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So do you think you can coach?

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“There are two kinds of coaches: those who have been fired and those who will be.”

My own personal advice on coaching is if you don’t enjoy the profession and aren’t able to handle both the rewards and challenges, then you will not last very long.

I previously detailed a good bit what coaching can entail. The responsibilities and tasks vary some degree depending on whether it is a head coach, assistant coach, high school/college/professionals, etc…    The average sports fan already has a good understanding of the general responsibilities of a coach such as holding practices, recruiting, working with staff members on game plans and what not.

Many articles have been written about how the Nick Sabans and Urban Meyers of the world make upwards of $3 million a year, how over 100,000 people watch the Vols play in Neyland Stadium and several million people watching on TV or maybe watching some video on YouTube as the coach has a nervous breakdown or has a temper tantrum that will be talked about for days or weeks on end by the radio shows, TV stations, blogs, etc…We enjoy watching head coaches and team owners in the NFL hoisting the Lombardi trophy at the end of the Super Bowl.  But even winning a Super Bowl is no guarantee of job security. Just ask Tom Landry or Jimmy Johnson.

If that wasn’t bad enough, you might have strangers calling your home at all hours of the day and night, pictures of you and your wife being posted online while you were out shopping or people (stalkers?) will wonder what school your kids go to.  Needless to say, coaching is not all glamourous fun and games that it often portrayed to be.

Coaches don’t have much time (or should not have much time) to spend twittering, browsing Craigslist, facebooking, etc… Coaching is literally a 80-100 an hour week kind of job. Then there is the spouse and kids.  I don’t have any statistics on what the divorce rate is among coaches, but I am certain there are enough incidents of martial difficulties arising from the crazy schedules that coaches have especially if there are young children involved.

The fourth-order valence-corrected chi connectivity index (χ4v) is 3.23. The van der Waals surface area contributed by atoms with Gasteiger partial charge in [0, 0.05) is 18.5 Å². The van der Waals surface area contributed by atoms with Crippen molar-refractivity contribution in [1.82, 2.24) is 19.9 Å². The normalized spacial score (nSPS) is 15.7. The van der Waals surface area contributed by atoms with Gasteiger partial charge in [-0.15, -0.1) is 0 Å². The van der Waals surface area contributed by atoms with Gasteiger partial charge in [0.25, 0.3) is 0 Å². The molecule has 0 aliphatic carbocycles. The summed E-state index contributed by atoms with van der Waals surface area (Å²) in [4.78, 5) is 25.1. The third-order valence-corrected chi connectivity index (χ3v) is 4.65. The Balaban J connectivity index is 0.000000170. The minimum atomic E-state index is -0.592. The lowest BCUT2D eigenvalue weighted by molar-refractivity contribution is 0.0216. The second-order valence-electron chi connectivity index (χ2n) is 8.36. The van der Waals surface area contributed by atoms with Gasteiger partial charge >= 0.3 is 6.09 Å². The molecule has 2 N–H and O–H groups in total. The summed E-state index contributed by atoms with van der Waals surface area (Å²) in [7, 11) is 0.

There is a very practical reason why most coaches retire by the time they are in their 60’s. Health problems are frequent.  Moving is frequent.  The average career for an assistant coach is around 25 years, and if they ever become a head coach at some point, it is somewhere around 5-10 years.

The pay despite what you often read or hear about is not as big as one is inclined to believe. Stipends for high school coaches is generally a few thousand dollars, college coaches generally make in the range of $50,000 to low six figure salary if they have been in the profession long enough and happen to be in the right place at the right time, a bit more for NFL coaches and you are dealing with players who are making more than you.

Coaches especially at the high school and college level are not only dealing with the players and coaching staff, but parents, trainers, videographers, athletic directors, boosters, donors, a player is upset because he broke up with his girlfriend, politicians wanting endorsements, etc… They are quite literally a CEO. Coaching is actually more about managing and organizing than it is about drawing up diagrams and formations.  So the more responsibilities a head coach can delegate to his or her assistants and the greater the head coach’s ability at hiring competent people is to assist in this line of work, the better he will be.

So if you are interested in getting into coaching because you thought the money was great, the hours were great and that it is all fun and games, you are seeking to get into this profession for the wrong reasons. Many people say they can coach better than the guy or gal who is currently doing it. But those same people aren’t willing to devote the time and effort that the profession requires and often at a big cost to one’s health, marriage, and reputation. With that in mind, I can’t say I blame them.

Written by chrisforliberty

August 10, 2010 at 7:04 pm

Posted in General

One Response

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  1. […] I had previously detailed the joyful and not so joyful realities in today’s coaching world. […]

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